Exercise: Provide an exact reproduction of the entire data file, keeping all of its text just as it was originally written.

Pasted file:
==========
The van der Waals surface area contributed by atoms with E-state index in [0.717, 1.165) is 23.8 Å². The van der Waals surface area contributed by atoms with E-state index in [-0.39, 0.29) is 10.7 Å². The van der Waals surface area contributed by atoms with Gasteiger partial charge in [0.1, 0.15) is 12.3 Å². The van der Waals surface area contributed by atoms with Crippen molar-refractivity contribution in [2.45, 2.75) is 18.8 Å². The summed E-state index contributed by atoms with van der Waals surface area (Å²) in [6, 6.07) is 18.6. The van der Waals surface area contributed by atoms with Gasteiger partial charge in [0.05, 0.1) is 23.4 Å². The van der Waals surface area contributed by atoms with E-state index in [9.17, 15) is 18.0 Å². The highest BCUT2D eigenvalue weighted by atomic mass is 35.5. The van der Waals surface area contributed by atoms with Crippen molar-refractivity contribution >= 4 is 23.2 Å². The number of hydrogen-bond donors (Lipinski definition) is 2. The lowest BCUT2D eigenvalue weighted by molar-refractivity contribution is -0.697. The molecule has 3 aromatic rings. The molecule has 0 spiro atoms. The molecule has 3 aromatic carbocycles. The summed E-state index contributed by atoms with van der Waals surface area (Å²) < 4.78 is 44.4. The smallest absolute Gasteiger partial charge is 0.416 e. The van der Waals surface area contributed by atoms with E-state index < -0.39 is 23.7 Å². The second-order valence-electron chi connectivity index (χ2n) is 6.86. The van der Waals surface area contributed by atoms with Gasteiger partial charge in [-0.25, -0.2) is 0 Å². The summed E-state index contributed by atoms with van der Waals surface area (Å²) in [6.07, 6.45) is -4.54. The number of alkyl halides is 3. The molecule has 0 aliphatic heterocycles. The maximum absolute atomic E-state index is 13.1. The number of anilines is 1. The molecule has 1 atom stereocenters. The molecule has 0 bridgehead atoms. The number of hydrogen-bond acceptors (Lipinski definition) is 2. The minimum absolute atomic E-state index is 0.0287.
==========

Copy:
The van der Waals surface area contributed by atoms with E-state index in [0.717, 1.165) is 23.8 Å². The van der Waals surface area contributed by atoms with E-state index in [-0.39, 0.29) is 10.7 Å². The van der Waals surface area contributed by atoms with Gasteiger partial charge in [0.1, 0.15) is 12.3 Å². The van der Waals surface area contributed by atoms with Crippen molar-refractivity contribution in [2.45, 2.75) is 18.8 Å². The summed E-state index contributed by atoms with van der Waals surface area (Å²) in [6, 6.07) is 18.6. The van der Waals surface area contributed by atoms with Gasteiger partial charge in [0.05, 0.1) is 23.4 Å². The van der Waals surface area contributed by atoms with E-state index in [9.17, 15) is 18.0 Å². The highest BCUT2D eigenvalue weighted by atomic mass is 35.5. The van der Waals surface area contributed by atoms with Crippen molar-refractivity contribution >= 4 is 23.2 Å². The number of hydrogen-bond donors (Lipinski definition) is 2. The lowest BCUT2D eigenvalue weighted by molar-refractivity contribution is -0.697. The molecule has 3 aromatic rings. The molecule has 0 spiro atoms. The molecule has 3 aromatic carbocycles. The summed E-state index contributed by atoms with van der Waals surface area (Å²) < 4.78 is 44.4. The smallest absolute Gasteiger partial charge is 0.416 e. The van der Waals surface area contributed by atoms with E-state index < -0.39 is 23.7 Å². The second-order valence-electron chi connectivity index (χ2n) is 6.86. The van der Waals surface area contributed by atoms with Gasteiger partial charge in [-0.25, -0.2) is 0 Å². The summed E-state index contributed by atoms with van der Waals surface area (Å²) in [6.07, 6.45) is -4.54. The number of alkyl halides is 3. The molecule has 0 aliphatic heterocycles. The maximum absolute atomic E-state index is 13.1. The number of anilines is 1. The molecule has 1 atom stereocenters. The molecule has 0 bridgehead atoms. The number of hydrogen-bond acceptors (Lipinski definition) is 2. The minimum absolute atomic E-state index is 0.0287.